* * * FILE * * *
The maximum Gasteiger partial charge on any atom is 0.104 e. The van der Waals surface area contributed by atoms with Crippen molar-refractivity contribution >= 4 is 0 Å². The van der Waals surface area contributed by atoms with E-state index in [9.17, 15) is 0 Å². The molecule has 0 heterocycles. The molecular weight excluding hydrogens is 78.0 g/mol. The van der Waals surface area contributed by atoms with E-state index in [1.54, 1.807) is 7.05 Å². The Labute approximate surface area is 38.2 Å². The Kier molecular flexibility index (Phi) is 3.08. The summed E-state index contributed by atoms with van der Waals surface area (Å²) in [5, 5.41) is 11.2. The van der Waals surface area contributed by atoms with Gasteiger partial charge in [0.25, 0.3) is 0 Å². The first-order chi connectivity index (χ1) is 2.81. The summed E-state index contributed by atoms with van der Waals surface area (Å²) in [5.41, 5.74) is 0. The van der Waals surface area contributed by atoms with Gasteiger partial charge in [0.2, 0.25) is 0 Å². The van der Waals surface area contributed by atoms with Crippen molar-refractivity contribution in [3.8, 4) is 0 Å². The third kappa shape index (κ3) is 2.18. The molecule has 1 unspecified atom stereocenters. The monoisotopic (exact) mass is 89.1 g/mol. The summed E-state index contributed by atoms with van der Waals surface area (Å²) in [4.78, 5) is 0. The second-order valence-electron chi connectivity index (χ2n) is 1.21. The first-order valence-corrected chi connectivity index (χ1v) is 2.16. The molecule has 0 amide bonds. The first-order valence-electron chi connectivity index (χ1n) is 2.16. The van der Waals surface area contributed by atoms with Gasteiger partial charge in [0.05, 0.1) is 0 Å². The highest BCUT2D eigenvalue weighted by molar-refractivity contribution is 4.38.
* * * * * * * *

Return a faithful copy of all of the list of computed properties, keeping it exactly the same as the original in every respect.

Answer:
The maximum Gasteiger partial charge on any atom is 0.104 e. The van der Waals surface area contributed by atoms with Crippen molar-refractivity contribution >= 4 is 0 Å². The van der Waals surface area contributed by atoms with E-state index in [9.17, 15) is 0 Å². The molecule has 0 heterocycles. The molecular weight excluding hydrogens is 78.0 g/mol. The van der Waals surface area contributed by atoms with E-state index in [1.54, 1.807) is 7.05 Å². The Labute approximate surface area is 38.2 Å². The Kier molecular flexibility index (Phi) is 3.08. The summed E-state index contributed by atoms with van der Waals surface area (Å²) in [5, 5.41) is 11.2. The van der Waals surface area contributed by atoms with Gasteiger partial charge in [0.25, 0.3) is 0 Å². The first-order chi connectivity index (χ1) is 2.81. The summed E-state index contributed by atoms with van der Waals surface area (Å²) in [5.41, 5.74) is 0. The van der Waals surface area contributed by atoms with Gasteiger partial charge in [0.2, 0.25) is 0 Å². The van der Waals surface area contributed by atoms with Crippen molar-refractivity contribution in [3.8, 4) is 0 Å². The third kappa shape index (κ3) is 2.18. The molecule has 1 unspecified atom stereocenters. The monoisotopic (exact) mass is 89.1 g/mol. The summed E-state index contributed by atoms with van der Waals surface area (Å²) in [4.78, 5) is 0. The second-order valence-electron chi connectivity index (χ2n) is 1.21. The first-order valence-corrected chi connectivity index (χ1v) is 2.16. The molecule has 0 amide bonds. The first-order valence-electron chi connectivity index (χ1n) is 2.16. The van der Waals surface area contributed by atoms with Gasteiger partial charge in [0.05, 0.1) is 0 Å². The highest BCUT2D eigenvalue weighted by molar-refractivity contribution is 4.38.